The Basel Committee on Banking Supervision is proposing stricter rules for banks who hold cryptocurrencies for customers. Most notably, they assert that banks should leave aside enough capital to cover 100% of potential losses in this asset class.
The global regulators say this is necessary to prevent a potential collapse of the wider financial system in the event of a crash in the values of cryptocurrencies. This move would outline the perceived risks of investing in cryptocurrencies rather than stocks, bonds, or real estate.
“Crypto-assets have given rise to a range of concerns including consumer protection, money laundering and terrorist financing, and their carbon footprint,” the Basel Committee said. “The growth of crypto-assets and related services has the potential to raise financial stability concerns and increase risks faced by banks.”
Though the rules can be expected to exempt stablecoins like Tether (USDT) that are pegged to the value of traditional assets like fiat currency, popular holdings like Bitcoin and Ether will certainly be subject to this “new conservative prudential treatment” if these recommendations are widely adopted.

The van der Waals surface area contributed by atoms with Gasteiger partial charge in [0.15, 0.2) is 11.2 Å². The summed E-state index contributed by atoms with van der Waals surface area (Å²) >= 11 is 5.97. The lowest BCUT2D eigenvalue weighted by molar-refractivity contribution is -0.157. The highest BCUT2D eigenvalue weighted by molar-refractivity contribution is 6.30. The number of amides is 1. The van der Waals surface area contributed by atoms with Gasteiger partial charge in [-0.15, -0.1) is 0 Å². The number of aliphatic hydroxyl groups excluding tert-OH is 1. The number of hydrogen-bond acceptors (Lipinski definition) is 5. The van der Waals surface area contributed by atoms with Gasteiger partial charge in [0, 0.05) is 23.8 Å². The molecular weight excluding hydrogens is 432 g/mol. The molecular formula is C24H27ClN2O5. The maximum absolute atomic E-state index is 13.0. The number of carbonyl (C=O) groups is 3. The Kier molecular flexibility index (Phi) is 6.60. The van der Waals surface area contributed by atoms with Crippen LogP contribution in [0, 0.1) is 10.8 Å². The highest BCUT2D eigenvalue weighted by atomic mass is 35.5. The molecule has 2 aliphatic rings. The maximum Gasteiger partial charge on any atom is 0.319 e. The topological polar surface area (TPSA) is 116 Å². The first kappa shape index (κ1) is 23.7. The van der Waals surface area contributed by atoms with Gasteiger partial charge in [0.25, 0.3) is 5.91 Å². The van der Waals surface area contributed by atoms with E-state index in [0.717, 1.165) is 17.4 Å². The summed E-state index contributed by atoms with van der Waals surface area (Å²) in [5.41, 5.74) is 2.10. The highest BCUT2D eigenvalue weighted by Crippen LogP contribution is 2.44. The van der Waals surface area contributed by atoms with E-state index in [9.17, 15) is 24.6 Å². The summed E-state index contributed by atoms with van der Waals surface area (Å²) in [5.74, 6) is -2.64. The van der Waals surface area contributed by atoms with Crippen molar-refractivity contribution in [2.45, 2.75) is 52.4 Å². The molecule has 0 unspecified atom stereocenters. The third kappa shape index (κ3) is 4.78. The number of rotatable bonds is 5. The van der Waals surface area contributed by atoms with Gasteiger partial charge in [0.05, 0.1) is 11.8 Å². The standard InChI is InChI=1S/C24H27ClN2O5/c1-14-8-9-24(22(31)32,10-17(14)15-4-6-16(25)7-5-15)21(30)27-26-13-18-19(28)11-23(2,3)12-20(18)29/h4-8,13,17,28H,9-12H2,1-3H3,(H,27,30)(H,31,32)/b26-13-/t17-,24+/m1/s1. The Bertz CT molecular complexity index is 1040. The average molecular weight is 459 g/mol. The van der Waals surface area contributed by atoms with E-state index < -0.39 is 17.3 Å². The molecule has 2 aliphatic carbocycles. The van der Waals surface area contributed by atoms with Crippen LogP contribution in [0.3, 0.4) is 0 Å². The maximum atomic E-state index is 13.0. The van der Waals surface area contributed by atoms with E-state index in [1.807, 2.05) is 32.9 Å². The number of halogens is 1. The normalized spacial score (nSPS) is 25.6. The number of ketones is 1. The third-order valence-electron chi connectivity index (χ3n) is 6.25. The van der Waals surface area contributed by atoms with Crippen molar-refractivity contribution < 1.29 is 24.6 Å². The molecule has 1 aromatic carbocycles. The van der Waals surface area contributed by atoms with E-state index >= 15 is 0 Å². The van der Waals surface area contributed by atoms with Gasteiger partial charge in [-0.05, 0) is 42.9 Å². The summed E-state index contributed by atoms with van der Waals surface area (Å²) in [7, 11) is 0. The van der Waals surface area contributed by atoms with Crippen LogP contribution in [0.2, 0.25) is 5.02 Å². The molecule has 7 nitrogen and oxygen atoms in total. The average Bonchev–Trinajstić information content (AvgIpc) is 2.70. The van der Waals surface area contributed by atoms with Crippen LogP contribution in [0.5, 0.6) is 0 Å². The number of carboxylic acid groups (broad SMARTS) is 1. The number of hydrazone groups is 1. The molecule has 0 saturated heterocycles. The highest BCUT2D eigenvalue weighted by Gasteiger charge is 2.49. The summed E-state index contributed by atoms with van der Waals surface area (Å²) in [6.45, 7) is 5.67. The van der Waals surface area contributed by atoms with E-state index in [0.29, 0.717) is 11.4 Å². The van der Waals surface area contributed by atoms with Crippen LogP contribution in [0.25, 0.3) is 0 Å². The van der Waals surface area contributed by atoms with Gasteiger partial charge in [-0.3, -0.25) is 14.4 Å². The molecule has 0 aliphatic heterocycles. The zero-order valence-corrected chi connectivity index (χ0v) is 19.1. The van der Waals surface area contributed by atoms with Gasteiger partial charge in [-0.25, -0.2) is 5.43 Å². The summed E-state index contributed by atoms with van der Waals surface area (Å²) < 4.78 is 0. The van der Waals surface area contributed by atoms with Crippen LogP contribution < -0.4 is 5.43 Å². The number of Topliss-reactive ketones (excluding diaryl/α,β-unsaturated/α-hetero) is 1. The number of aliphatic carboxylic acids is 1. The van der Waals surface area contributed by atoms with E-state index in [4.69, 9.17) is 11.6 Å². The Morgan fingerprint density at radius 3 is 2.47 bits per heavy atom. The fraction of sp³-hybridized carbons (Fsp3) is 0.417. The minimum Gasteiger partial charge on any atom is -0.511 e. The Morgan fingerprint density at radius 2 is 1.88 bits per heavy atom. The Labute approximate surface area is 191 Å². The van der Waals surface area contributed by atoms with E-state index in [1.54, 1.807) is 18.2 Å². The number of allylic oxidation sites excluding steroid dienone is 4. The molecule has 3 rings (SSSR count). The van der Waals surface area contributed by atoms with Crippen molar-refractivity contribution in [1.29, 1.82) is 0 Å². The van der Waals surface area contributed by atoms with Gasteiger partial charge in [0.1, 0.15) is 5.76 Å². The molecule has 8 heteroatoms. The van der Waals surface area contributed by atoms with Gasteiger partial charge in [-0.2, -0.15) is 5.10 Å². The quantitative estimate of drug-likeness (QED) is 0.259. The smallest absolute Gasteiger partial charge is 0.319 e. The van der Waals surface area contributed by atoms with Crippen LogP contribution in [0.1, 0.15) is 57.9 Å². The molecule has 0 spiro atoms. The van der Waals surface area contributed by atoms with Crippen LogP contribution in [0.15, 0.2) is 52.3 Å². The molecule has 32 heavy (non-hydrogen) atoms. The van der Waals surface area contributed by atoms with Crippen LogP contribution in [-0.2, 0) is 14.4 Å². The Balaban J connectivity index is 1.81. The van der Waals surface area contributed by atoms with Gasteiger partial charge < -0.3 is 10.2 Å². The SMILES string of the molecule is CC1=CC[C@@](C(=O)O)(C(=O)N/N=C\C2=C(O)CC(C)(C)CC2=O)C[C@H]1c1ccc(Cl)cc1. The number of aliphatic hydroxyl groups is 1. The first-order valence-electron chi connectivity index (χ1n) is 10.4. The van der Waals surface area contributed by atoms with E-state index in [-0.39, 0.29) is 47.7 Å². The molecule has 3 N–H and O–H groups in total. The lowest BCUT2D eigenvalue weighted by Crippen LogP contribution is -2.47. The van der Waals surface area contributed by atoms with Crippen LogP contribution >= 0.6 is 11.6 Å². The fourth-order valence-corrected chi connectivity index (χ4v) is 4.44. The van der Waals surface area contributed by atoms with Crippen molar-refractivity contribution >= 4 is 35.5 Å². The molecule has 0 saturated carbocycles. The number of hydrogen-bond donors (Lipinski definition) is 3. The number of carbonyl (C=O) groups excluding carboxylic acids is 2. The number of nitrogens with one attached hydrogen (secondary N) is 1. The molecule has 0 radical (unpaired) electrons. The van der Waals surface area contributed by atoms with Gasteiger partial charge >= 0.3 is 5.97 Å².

Despite payment processing companies like PayPal, Square, and Mastercard entering the crypto space, governments and regulators have mostly been wary of the new asset class. Price volatility (in the negative direction, in the past few months) and concerns about the environmental impact of mining have been important talking points as of late. This news cycle has been putting Bitcoin in particular to the test, both due to El Salvador’s adoption of BTC as legal tender and a recent FBI breach of a Bitcoin wallet via finding an improperly-stored private key.
The Basel Committee does not enforce rules itself, but sets minimum standards that international regulators around the world implement. Its membership includes the Federal Reserve, European Central Bank, and other major central banks. The secretariat for the committee is based at the Bank for International Settlements, the so-called “central bank for central banks”.
The full text of the consultation can be found here.